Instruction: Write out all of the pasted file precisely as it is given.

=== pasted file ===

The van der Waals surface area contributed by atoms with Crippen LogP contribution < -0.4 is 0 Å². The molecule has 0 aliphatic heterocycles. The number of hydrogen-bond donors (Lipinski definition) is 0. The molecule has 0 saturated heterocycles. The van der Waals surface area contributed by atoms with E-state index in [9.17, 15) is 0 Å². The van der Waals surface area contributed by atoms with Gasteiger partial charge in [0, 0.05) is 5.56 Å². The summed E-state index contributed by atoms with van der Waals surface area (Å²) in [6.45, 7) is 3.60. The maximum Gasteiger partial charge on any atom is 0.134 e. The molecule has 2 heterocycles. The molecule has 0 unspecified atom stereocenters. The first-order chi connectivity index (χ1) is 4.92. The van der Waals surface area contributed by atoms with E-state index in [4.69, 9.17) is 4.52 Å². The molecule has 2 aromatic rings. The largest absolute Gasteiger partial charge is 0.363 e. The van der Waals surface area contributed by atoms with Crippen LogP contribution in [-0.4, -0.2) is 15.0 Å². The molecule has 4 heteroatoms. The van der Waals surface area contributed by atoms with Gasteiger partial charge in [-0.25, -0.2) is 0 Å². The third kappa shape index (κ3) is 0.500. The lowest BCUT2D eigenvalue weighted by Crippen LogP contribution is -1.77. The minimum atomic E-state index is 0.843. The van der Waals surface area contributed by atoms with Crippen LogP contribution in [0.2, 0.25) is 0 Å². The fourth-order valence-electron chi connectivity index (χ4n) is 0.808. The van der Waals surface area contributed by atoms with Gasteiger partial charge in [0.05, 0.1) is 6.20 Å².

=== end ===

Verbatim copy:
The van der Waals surface area contributed by atoms with Crippen LogP contribution < -0.4 is 0 Å². The molecule has 0 aliphatic heterocycles. The number of hydrogen-bond donors (Lipinski definition) is 0. The molecule has 0 saturated heterocycles. The van der Waals surface area contributed by atoms with E-state index in [9.17, 15) is 0 Å². The van der Waals surface area contributed by atoms with Gasteiger partial charge in [0, 0.05) is 5.56 Å². The summed E-state index contributed by atoms with van der Waals surface area (Å²) in [6.45, 7) is 3.60. The maximum Gasteiger partial charge on any atom is 0.134 e. The molecule has 2 heterocycles. The molecule has 0 unspecified atom stereocenters. The first-order chi connectivity index (χ1) is 4.92. The van der Waals surface area contributed by atoms with E-state index in [4.69, 9.17) is 4.52 Å². The molecule has 2 aromatic rings. The largest absolute Gasteiger partial charge is 0.363 e. The van der Waals surface area contributed by atoms with Crippen LogP contribution in [-0.4, -0.2) is 15.0 Å². The molecule has 4 heteroatoms. The van der Waals surface area contributed by atoms with Gasteiger partial charge in [-0.25, -0.2) is 0 Å². The third kappa shape index (κ3) is 0.500. The lowest BCUT2D eigenvalue weighted by Crippen LogP contribution is -1.77. The minimum atomic E-state index is 0.843. The van der Waals surface area contributed by atoms with Crippen LogP contribution in [0.2, 0.25) is 0 Å². The fourth-order valence-electron chi connectivity index (χ4n) is 0.808. The van der Waals surface area contributed by atoms with Gasteiger partial charge in [0.05, 0.1) is 6.20 Å².